Week in Reads – April 1

Inbox & The Web

Carol Burris predicts a sea change for New York City schools. Only time will tell.

An exercise in bad writing. I could probably pull from my own course papers for this exercise…

Reading out loud to a bunch of 8th graders does seem strange, but as the author notes, stories do have a way of binding us together.

“A year in startup hell.”

A long read on gentrification and its consequences.

Research that could potentially reshape housing policy.

Other Stuff

The Wind-Up Bird Chronicle
Class Acts

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Week in Reads – March 25

Inbox & The Web

On writing.

Schools: Students are demanding that their colleges and universities provide free tampons and menstral pads. While some may laugh at this suggestion, the fact that such necessities aren’t readily available highlights the many ways in which women’s health needs are made invisible.

The National Writing Project has some positive impacts on teachers’ practice and students’ writing. I’m guessing that you folks had some idea of this already though.

Interns:I remember reading up on this when they first launched the project. It’s great to see ProPublica’s investigation into the intern economy in full (though I hope they continue to update it).

Coney Island

Week in Reads – March 4

After reading Ted Wilson’s Ted Wilson Reviews the World: Girl Scout Cookies on Medium, I thought I’d try my own weekly review of something in the world.

It’s not original by any means, but inspiration comes from all sorts of places, right? Part of my interest in attempting this weekly review of something in my world stems mostly from wanting to write more. I’m trying to find ways to get myself to write, and get over the hurdle of that “ugh, but I don’t feel like doing it right now.”

Writing problems.

Here are some of the reads I came across this week on the Internet and my inbox. What did you read this week?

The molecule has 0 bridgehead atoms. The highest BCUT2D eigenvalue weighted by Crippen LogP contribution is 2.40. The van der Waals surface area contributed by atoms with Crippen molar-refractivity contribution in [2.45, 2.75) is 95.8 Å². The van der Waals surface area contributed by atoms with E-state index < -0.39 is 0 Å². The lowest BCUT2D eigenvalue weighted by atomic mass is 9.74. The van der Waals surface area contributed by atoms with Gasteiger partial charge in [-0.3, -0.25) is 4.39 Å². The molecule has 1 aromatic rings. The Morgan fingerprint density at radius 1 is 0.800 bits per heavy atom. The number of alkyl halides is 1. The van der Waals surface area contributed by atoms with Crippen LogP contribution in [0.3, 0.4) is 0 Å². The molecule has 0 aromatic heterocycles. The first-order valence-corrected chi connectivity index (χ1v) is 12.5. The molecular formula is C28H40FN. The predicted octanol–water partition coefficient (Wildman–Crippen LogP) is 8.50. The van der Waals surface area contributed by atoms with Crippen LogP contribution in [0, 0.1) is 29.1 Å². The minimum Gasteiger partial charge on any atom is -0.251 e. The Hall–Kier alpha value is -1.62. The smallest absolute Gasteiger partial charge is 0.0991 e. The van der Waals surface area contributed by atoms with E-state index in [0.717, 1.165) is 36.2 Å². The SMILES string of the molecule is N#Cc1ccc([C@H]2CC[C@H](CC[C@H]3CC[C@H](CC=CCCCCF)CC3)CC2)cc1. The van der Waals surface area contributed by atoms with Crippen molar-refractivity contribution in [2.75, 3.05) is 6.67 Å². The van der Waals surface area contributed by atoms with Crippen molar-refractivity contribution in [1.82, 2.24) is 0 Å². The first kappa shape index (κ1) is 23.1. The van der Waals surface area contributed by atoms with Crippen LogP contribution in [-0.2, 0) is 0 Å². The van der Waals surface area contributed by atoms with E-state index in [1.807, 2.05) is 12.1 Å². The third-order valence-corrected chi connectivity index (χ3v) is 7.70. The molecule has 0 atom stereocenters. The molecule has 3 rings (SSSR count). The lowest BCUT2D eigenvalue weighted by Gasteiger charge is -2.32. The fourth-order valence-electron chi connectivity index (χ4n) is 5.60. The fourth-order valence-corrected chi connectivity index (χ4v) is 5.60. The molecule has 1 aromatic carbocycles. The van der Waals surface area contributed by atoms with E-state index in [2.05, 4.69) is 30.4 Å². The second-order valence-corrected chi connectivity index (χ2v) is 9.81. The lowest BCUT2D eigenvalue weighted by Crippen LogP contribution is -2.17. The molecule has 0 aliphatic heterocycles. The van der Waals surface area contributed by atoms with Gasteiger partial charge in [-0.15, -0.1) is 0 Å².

Inbox & the Web

The New School proposed a new funding scheme for NSSR’s prize fellowships, and from what I’ve overheard and read about it, the grad students are having none of it. And for good reason. My colleague, Nathan, did a live post about it the recent Town Hall University President David Van Zandt led. I may have my own responses to this as it plays out in the coming days.

Speaking of school: So the problem with essays is our understanding of the word “essay” is stilted? Over at Cornell, “plantation” is questioned. And the STEM vs humanities fight continues.

On a different level: When we speak, are we speaking to an already existing public? Or do are they created afterwards?

And emails. Why do we get so many damn emails.

The Hard Stuff

Class Acts by Rachel Sherman

Week in Reads – Feb. 19

Inbox & the Web

Critical pedagogy, identity, and true Self.

The surge in the number of students eligible for free or reduced lunch (a measure of poverty) didn’t just happen over night. Inequality doesn’t just happen over night. It’s been happening for a while, and growing, and will continue to grow. Throwing vouchers and waivers around like it’ll fix the education problem for poor families ignores a lot of intersecting factors that result in what we call “poor academic performance.”

Is there an average outside its use in scientific measurements? What does it mean to “be average”?

“Unschooling” is a thing, but it just sounds like “fancy homeschooling for white folks.”


The Hard Stuff

The Wind-Up Bird Chronicles by Haruki Murakami

Week in Reads – Jan. 15

Inbox & the Web

crime & justice: Solitary confinement of juveniles is overused in Nebraska juvenile detention centers, according to a report by the ACLU-Nebraska. The mirroring of juvenile justice with the adult criminal system is questionable, and is indicative of the mainstream ideology of how we deal with the issue of juvenile acts labeled as criminal or event deviant. It goes without saying that juveniles aren’t adults, yet our institutions prefer to take the big stick approach, ignoring vital research done in the field of adolescent development that could inform juvenile detention and rehabilitation policies.

education: World-schooling is a new concept for me, but the idea of a student-driven learning process is something I’ve been attracted. Textbooks and worksheets are okay (I think… I never liked them though and never got anything out of them), but I like the idea that there are infinite learning opportunities in the world.

The drive is on, and it’s making us sick.


The Hard stuff

Ghetto Schooling: The Political Economy of Urban Education Reform by Jean Anyon
City Kids City Schools: More Reports from the Front Row edited by W. Ayers, G. Ladson-Billings, B. Michie, and P. Noguera
Capitalism & Modern Social Theory by Anthony Giddens
The Wind-Up Bird Chronicle by Haruki Murakami